Category Archives: Dog training

It all started with the newspaper…

Bailey was my first Newfoundland and she loved to work.  I taught her to bring in the paper and this was her daily job.  Her ritual was to bring in the paper after breakfast, the reward was her dessert.  Believe me, if I waited too long to open the door, she let me know!  When the paper was late, there was no relaxing until she heard it hit the porch.

I noticed early on that Winn exhibited many of the same personality traits and this is one of the first things she learned.  Since we don’t get the paper daily anymore, training opportunities were sporadic. I worked with her 3 or 4 times and it didn’t seem like she was getting it, I assumed she was too young.  About a week after our last attempt, I opened the door to bring in the mail and completely unprompted, she spotted the town paper, raced down the steps and grabbed it to bring it into the kitchen.  I couldn’t believe it!

14 week old Winn learns to bring in the paper:

The trouble is that once she figured out that she got treats for bringing in the paper, she began bringing me other things that she found around the house.  Close to meal time, she will sneak off and find things to bring to me in hopes of getting a tasty reward.

Empty food bags or containers:

Boxes intended for recycling:

Treasures stolen from the kids’ rooms:

Water training items:

Things that I set down while doing a task (a remote, a stir stick and packing tape).

And most obviously, empty food and water bowls:

Oh, what have I done!

Mini road trip

Recently we loaded Maisie and Winn into the car and went on a quick road trip.  We were off to visit our daughter who lives about 3 hours away.

It’s pretty obvious that Maisie considers Abigail to be her favorite person on earth.  It is always so fun to see their reunions, and this time was no different.  Winn loves everybody and responded to Maisie’s energy by wiggling and squeaking while showering Abigail with kisses.  A two Newfie welcome can be a pretty overwhelming affair!

We all walked to a little brew pub for lunch and I was so impressed with Winn.  She walked calmly and confidently through crowds while staying in a perfect heel.  All of our training time really paid off!

We sat down at a big picnic table and our waitress brought a large water bowl for the girls.  Maisie loves to sit and watch the people walk by on the sidewalk, but Winn quietly settled right beside me, looked around a bit and ignored the other dog that was barking at us from a table near by.  Eventually she crawled under the table and rested her head so that she could see all of the other patio diners.IMG_4227IMG_4250We tend to get a lot of attention when we are out with the dogs, their size makes it impossible to remain unnoticed and most people haven’t seen a brown Newfoundland so we get a lot of questions about their breed.  This usually includes:  “What do they weigh?”, “How much do they eat?”,  “Do they come with a saddle?”, and my least favorite  “Do they shed?”.  Yes they shed, Newfoundlands shed!  Most dogs shed! There are a few breeds that don’t, but there seems to be an increased assumption that one should have a dog that doesn’t shed.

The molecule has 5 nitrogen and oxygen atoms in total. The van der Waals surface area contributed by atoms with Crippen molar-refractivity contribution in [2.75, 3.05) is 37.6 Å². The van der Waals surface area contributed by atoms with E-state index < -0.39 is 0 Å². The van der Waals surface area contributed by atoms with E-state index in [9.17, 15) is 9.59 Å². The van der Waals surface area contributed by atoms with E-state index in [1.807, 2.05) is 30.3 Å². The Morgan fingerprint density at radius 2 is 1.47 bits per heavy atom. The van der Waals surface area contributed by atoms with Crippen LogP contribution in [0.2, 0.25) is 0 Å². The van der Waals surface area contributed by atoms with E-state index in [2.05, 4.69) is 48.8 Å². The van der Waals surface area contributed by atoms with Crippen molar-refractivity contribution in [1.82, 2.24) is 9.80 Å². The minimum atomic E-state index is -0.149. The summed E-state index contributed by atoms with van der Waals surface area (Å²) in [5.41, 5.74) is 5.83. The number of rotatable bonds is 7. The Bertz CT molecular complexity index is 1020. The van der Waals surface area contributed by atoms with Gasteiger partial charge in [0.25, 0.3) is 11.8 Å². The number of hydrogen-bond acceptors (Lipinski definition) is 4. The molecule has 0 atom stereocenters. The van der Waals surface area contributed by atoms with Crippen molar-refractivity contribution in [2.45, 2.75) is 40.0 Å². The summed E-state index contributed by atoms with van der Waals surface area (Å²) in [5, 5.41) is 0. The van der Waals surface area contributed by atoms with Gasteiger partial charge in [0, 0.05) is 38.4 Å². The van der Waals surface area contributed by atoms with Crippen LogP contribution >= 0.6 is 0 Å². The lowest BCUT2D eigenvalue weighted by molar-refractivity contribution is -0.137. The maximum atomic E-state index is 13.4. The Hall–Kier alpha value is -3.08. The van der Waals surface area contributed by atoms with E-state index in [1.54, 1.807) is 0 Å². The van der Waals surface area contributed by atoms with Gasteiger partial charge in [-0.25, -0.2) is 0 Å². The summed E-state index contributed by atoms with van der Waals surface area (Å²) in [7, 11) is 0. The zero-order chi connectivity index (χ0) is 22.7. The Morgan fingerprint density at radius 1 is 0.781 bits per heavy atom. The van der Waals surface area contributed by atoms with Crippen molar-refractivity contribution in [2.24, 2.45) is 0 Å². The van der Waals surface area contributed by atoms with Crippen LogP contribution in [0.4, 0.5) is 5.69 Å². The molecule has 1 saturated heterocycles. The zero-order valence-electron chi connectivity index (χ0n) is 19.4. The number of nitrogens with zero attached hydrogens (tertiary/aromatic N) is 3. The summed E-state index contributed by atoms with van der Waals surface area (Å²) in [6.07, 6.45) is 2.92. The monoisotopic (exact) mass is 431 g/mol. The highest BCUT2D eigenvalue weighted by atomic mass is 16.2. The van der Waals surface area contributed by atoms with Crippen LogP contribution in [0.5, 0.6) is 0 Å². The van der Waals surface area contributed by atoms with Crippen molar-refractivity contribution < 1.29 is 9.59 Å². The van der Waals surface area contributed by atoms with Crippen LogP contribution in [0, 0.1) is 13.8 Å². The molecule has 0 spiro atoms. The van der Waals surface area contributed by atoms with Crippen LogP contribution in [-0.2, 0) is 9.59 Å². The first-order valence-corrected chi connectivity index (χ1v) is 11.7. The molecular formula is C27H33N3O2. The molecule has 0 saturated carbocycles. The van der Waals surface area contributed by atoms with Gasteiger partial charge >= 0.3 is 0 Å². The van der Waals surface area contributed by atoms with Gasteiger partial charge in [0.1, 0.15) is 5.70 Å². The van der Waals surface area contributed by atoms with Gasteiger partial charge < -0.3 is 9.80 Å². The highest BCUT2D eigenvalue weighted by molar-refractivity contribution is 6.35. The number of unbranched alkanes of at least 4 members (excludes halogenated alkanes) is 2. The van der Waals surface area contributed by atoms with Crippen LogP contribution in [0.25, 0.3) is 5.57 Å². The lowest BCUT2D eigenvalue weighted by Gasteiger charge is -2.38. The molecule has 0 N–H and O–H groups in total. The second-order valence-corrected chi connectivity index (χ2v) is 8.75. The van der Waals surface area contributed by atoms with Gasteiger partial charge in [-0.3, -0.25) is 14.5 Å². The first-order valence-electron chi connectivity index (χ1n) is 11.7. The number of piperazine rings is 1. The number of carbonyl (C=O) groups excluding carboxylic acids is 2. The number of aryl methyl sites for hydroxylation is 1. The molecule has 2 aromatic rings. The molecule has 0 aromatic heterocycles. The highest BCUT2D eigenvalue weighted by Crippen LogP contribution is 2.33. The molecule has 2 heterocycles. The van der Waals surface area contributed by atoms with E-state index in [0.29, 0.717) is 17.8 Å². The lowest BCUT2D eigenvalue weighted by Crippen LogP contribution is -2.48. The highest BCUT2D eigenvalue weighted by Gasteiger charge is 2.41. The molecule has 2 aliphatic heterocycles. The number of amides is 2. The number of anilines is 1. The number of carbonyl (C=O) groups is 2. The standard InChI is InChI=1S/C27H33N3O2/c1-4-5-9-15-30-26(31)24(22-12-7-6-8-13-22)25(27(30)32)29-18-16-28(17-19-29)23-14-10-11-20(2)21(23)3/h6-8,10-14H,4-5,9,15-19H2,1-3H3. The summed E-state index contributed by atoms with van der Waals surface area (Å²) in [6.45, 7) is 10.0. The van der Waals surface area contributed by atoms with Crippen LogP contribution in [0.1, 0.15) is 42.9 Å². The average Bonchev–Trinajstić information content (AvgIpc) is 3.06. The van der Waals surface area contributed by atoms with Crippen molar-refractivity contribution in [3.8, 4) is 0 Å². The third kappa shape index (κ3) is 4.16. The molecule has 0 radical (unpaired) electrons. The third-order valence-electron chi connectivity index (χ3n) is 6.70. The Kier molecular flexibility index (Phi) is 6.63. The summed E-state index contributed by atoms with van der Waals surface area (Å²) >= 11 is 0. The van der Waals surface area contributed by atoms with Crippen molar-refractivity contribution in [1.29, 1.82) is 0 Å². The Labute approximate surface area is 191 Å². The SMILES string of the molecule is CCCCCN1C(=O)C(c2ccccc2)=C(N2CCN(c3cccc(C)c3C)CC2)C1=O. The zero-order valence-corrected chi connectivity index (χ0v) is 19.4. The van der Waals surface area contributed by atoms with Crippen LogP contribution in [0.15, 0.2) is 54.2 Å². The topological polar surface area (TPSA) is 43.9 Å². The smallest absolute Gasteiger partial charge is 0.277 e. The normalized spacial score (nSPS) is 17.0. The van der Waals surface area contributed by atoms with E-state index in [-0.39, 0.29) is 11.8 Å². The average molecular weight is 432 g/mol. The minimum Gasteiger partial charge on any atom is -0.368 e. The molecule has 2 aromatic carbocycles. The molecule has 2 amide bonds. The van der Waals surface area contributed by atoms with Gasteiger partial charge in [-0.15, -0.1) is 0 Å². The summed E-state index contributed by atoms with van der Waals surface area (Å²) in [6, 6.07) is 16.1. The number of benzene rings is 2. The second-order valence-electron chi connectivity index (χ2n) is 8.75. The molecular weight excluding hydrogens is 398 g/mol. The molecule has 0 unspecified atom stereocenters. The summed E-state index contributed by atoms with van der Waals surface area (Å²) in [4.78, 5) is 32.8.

After lunch we walked back to her house, left the dogs with two of her friends and went to a movie. When we returned, we took the girls out again, stopped and got some ice cream and relaxed by the shores of a nearby lake.  As soon as we were close to the water, Maisie and Winn both wanted to wander in, but they stayed close by and immediately came when called when they strayed too far away.  I was so proud of both of them, they were so well-behaved!IMG_4247IMG_4245IMG_4236It was a lovely day spent with our daughter in the town that she loves and has decided to make her home.  It’s close enough that we headed back home as the sun was setting and Maisie and Winn slept the whole way after having such a fun-filled day of activity!IMG_4229

 

More working dog stuff!

This weekend I had the opportunity to watch another Newfoundland Dog test, this time it was for Draft Dog. In addition to water work, Newfoundlands are also excellent at draft work.  Drafting involves different exercises with the dog hooked up to a cart.

Think back to the days when merchants hauled their goods in carts and wagons.  Most of us probably picture horses or donkeys but large working dogs were also used, especially in Newfoundland, Canada and England.  Their size, temperament, strength, and dependability made them perfect for milk wagons, vegetable carts, delivery and mail wagons and teams were used for large sledges.